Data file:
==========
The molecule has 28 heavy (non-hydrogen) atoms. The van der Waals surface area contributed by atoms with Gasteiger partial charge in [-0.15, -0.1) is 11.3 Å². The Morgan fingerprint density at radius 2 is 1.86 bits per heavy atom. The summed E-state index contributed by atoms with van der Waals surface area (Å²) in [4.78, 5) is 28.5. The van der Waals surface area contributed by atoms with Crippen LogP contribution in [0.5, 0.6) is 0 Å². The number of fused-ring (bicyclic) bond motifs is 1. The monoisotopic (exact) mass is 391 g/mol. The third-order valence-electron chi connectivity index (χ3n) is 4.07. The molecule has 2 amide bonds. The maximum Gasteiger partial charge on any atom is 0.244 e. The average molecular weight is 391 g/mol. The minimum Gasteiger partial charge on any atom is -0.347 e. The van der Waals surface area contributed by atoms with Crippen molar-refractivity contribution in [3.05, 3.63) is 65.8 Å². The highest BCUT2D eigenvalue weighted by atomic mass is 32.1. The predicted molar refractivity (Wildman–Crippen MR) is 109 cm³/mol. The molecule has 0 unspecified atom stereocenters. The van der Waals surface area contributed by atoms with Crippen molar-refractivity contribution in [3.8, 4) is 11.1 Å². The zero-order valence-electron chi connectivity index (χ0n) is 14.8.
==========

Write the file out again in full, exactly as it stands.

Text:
The molecule has 28 heavy (non-hydrogen) atoms. The van der Waals surface area contributed by atoms with Gasteiger partial charge in [-0.15, -0.1) is 11.3 Å². The Morgan fingerprint density at radius 2 is 1.86 bits per heavy atom. The summed E-state index contributed by atoms with van der Waals surface area (Å²) in [4.78, 5) is 28.5. The van der Waals surface area contributed by atoms with Crippen LogP contribution in [0.5, 0.6) is 0 Å². The number of fused-ring (bicyclic) bond motifs is 1. The monoisotopic (exact) mass is 391 g/mol. The third-order valence-electron chi connectivity index (χ3n) is 4.07. The molecule has 2 amide bonds. The maximum Gasteiger partial charge on any atom is 0.244 e. The average molecular weight is 391 g/mol. The minimum Gasteiger partial charge on any atom is -0.347 e. The van der Waals surface area contributed by atoms with Crippen molar-refractivity contribution in [3.05, 3.63) is 65.8 Å². The highest BCUT2D eigenvalue weighted by atomic mass is 32.1. The predicted molar refractivity (Wildman–Crippen MR) is 109 cm³/mol. The molecule has 0 unspecified atom stereocenters. The van der Waals surface area contributed by atoms with Crippen molar-refractivity contribution in [3.8, 4) is 11.1 Å². The zero-order valence-electron chi connectivity index (χ0n) is 14.8.